Introduction There is a poor level of uptake of HCV/HIV testing in the UK particularly in the substance misuse community.1 This patient group employ a non-health centric paradigm with poor attendance to standard hospital outpatient appointments and engagement in health professional orientated screening programmes. Traditional testing requires venous access which can be difficult psychologically and practically in this group due to previous/ongoing IVDU. In addition the delay of up to 1 week for results has limited the success of improving access to services and subsequent follow-up for this patient group.
Methods New testing technology employing mouth swab testing with results available within 30 min were developed (OraQuick HIV/HCV testing kits, OraSure Technologies). Key workers from substance misuse agencies were selected and trained in blood-borne virus awareness, consent, harm minimisation and in the use of the point of care testing for HIV/HCV. These “Champions” who have daily contact with the substance misuse community offered screening for HCV/HIV. This model differed from previous attempts to engage this community in that it was not dependent on trained health care professionals for accessing and testing this community. Supervision of all “Champions” was shared between the DAAT manager, BBV nurse consultant and the relevant service managers.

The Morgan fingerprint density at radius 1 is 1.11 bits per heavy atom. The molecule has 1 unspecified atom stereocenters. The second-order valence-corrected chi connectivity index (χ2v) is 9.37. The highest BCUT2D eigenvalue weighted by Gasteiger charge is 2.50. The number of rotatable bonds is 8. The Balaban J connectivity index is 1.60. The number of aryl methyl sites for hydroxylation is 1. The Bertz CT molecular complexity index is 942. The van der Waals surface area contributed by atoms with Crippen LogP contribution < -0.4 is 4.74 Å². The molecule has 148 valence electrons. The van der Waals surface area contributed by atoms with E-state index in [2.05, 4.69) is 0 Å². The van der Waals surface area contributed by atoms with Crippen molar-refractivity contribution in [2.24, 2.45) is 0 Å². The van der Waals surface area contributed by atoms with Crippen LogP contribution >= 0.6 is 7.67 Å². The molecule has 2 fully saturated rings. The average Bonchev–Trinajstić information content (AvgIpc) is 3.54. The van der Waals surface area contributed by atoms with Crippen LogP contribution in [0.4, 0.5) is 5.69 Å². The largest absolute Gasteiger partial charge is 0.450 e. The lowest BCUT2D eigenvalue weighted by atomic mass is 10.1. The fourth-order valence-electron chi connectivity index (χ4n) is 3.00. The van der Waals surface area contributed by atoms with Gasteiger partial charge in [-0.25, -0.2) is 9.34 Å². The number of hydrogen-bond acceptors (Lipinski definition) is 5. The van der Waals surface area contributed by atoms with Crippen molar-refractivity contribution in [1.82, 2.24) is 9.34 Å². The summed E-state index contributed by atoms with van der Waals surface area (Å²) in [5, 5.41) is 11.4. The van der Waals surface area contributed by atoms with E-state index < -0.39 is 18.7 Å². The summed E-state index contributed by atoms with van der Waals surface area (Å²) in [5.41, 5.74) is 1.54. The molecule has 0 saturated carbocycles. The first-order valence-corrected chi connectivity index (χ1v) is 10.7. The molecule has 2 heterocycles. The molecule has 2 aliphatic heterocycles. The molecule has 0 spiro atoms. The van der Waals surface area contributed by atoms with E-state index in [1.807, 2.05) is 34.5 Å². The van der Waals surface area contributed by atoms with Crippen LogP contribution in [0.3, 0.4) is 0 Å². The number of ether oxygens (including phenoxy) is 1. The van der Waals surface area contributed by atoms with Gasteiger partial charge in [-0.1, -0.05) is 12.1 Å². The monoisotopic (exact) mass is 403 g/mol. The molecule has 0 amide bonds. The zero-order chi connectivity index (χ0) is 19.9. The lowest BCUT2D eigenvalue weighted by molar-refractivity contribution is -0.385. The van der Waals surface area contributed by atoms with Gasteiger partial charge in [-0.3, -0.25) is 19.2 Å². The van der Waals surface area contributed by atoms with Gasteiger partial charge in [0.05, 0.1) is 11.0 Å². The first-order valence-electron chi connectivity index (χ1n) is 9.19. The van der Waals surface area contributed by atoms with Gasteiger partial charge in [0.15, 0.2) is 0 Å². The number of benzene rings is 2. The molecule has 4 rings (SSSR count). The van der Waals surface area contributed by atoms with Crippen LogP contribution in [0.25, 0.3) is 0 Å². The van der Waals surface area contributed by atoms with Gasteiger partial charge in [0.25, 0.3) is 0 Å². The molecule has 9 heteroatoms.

Results In this pilot study 4 Champions tested 200 service users in comparison to 80 in the previous year using a non-Champion nurse based structure. Of the 200 patients screened, 32 were reactive for HCV infection. Of these 28 were HCV-PCR positive. 7/28 (25%) are currently undergoing a course of standard treatment. 19/28 (67.8%) are engaged in alcohol reduction or drug rehabilitation with a view to future treatment for HCV. 1/28 (3.6%) has moved out of area and only 1/28 (3.6%) was lost to follow-up.
Conclusion This innovative model has significantly improved access to testing and treatment for patients with HCV in the substance misuse community. Training selected key workers as champions allowed them to facilitate access to services for patients with substance misuse. Local Commissioners have further extended the scope of this project to allow training of six “champions” in the Asian community to improve access to testing and treatment for HCV in this community with a high prevalence of HCV.
Competing interests None declared.
Reference 1. Swan D, et al. Barriers to and facilitators of hepatitis C testing, management and treatment among current and former injecting drug users: a qualitative exploration. AIDS Patient Care STDS 2010;24:753–62.